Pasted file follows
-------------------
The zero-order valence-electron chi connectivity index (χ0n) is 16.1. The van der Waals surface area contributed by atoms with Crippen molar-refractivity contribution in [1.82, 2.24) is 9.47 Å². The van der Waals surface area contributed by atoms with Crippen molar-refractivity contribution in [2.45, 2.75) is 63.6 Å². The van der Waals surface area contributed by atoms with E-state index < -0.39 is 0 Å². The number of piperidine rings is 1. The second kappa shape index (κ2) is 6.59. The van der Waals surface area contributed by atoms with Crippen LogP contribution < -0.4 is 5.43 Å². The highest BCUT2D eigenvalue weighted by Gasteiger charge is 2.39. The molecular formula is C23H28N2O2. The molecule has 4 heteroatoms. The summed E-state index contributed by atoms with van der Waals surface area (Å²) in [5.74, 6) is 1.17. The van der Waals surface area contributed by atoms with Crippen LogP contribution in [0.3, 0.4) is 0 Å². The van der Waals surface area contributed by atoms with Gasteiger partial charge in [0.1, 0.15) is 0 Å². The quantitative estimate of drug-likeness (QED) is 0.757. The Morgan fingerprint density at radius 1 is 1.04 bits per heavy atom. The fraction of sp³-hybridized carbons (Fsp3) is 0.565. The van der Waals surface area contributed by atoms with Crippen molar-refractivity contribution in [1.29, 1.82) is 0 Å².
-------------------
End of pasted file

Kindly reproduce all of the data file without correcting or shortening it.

The zero-order valence-electron chi connectivity index (χ0n) is 16.1. The van der Waals surface area contributed by atoms with Crippen molar-refractivity contribution in [1.82, 2.24) is 9.47 Å². The van der Waals surface area contributed by atoms with Crippen molar-refractivity contribution in [2.45, 2.75) is 63.6 Å². The van der Waals surface area contributed by atoms with E-state index < -0.39 is 0 Å². The number of piperidine rings is 1. The second kappa shape index (κ2) is 6.59. The van der Waals surface area contributed by atoms with Crippen LogP contribution < -0.4 is 5.43 Å². The highest BCUT2D eigenvalue weighted by Gasteiger charge is 2.39. The molecular formula is C23H28N2O2. The molecule has 4 heteroatoms. The summed E-state index contributed by atoms with van der Waals surface area (Å²) in [5.74, 6) is 1.17. The van der Waals surface area contributed by atoms with Crippen LogP contribution in [0.3, 0.4) is 0 Å². The van der Waals surface area contributed by atoms with Gasteiger partial charge in [0.1, 0.15) is 0 Å². The quantitative estimate of drug-likeness (QED) is 0.757. The Morgan fingerprint density at radius 1 is 1.04 bits per heavy atom. The fraction of sp³-hybridized carbons (Fsp3) is 0.565. The van der Waals surface area contributed by atoms with Crippen molar-refractivity contribution in [1.29, 1.82) is 0 Å².